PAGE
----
704 mm the smallest division ever recorded on a scale of the Bronze Age

704 mm the smallest division ever recorded on a scale

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scale found in Lothal, was approximately 1.704 mm, the smallest division ever recorded on a scale of the Bronze Age. Harappan engineers followed the decimal division of measurement for all practical purposes, including the measurement of mass as revealed by their hexahedron weights. These chert weights were in a ratio of 5:2:1 with weights of 0.05, 0.1, 0.2, 0.5, 1, 2, 5, 10, 20, 50, 100, 200, and 500 units, with each unit weighing approximately 28 grams, similar to the English Imperial ounce or Greek uncia, and smaller objects were weighed in similar ratios with the units of 0.871. However, as in other cultures, actual weights were not uniform throughout the area. The weights and measures later used in Kautilya's Arthashastra (4th century BCE) are the same as those used in Lothal. Harappans evolved some new techniques in metallurgy and produced copper, bronze, lead, and tin. The engineering skill of the Harappans was remarkable, especially in building docks. In 2001, archaeologists studying the remains of two men from Mehrgarh, Pakistan, made the discovery that the people of the Indus Valley Civilization, from the early Harappan periods, had knowledge of proto-dentistry. Later, in April 2006, it was announced in the scientific journal Nature that the oldest (and first early Neolithic) evidence for the drilling of human teeth in vivo (i.e., in a living person) was found in Mehrgarh. Eleven drilled molar crowns from nine adults were discovered in a Neolithic graveyard in Mehrgarh that dates from 7,500- 9,000 years ago. According to the authors, their discoveries point to a tradition of proto-dentistry in the early farming cultures of that region. A touchstone bearing gold streaks was found in Banawali, which was probably used for testing the purity of gold (such a technique is still used in some parts of India). Trade and Transportation The Indus civilization's economy appears to have depended significantly on trade, which was facilitated by major advances in transport technology. The IVC may have been the first civilization to use wheeled transport. These advances may have included bullock carts that are identical to those seen throughout South Asia today, as well as boats. Most of these boats were probably small, flat-bottomed craft, perhaps driven by sail, similar to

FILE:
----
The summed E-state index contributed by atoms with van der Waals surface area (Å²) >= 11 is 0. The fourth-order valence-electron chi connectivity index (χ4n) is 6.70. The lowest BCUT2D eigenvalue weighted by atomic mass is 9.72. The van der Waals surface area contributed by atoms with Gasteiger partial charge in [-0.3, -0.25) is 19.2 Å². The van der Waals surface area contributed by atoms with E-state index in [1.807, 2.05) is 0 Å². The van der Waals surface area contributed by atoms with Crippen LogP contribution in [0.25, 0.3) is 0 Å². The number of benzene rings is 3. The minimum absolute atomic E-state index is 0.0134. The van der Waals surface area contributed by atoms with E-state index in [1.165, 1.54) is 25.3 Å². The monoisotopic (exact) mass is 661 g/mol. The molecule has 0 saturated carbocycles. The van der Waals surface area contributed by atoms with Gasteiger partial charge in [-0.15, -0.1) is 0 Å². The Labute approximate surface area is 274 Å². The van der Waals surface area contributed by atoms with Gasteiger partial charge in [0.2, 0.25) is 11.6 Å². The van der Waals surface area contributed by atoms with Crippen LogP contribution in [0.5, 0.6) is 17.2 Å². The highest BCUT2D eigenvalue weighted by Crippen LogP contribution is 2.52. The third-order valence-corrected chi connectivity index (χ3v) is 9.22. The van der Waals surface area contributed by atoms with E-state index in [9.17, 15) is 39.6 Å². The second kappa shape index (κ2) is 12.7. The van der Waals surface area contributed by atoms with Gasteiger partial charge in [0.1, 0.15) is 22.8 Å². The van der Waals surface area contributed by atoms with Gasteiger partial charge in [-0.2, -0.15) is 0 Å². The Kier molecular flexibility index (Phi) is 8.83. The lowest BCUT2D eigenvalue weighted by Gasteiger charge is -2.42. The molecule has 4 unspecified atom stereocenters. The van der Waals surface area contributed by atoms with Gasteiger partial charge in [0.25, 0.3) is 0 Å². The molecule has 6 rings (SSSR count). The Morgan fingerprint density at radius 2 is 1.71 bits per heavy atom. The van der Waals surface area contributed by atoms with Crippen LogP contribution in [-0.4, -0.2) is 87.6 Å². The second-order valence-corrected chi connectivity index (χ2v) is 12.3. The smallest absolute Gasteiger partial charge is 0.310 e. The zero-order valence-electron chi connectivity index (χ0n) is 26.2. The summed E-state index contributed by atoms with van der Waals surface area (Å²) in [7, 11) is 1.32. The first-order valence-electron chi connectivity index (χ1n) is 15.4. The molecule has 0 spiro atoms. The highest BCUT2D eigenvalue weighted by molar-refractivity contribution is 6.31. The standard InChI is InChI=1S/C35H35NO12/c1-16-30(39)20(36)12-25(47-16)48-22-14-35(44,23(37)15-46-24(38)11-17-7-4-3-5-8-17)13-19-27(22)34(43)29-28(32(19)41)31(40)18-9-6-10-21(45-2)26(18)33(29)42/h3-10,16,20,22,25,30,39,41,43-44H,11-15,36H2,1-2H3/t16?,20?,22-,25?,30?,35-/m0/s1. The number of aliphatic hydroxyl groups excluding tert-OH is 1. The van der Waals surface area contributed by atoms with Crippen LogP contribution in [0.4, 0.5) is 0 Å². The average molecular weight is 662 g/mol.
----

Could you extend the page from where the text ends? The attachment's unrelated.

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those one can see on the Indus River today; however, there is secondary evidence of seagoing craft. Archaeologists have discovered a massive, dredged canal and what they regard as a docking facility at the coastal city of Lothal in western India (Gujarat state). An extensive canal network, used for irrigation, has however also been discovered by H.-P. Francfort. During 4300Ð3200 BCE of the chalcolithic period (copper age), the Indus Valley Civilization area shows ceramic similarities with southern Turkmenistan and northern Iran which suggest considerable mobility and trade. During the Early Harappan period (about 3200Ð2600 BCE), similarities in pottery, seals, figurines, ornaments, etc. document intensive caravan trade with Central Asia and the Iranian plateau.
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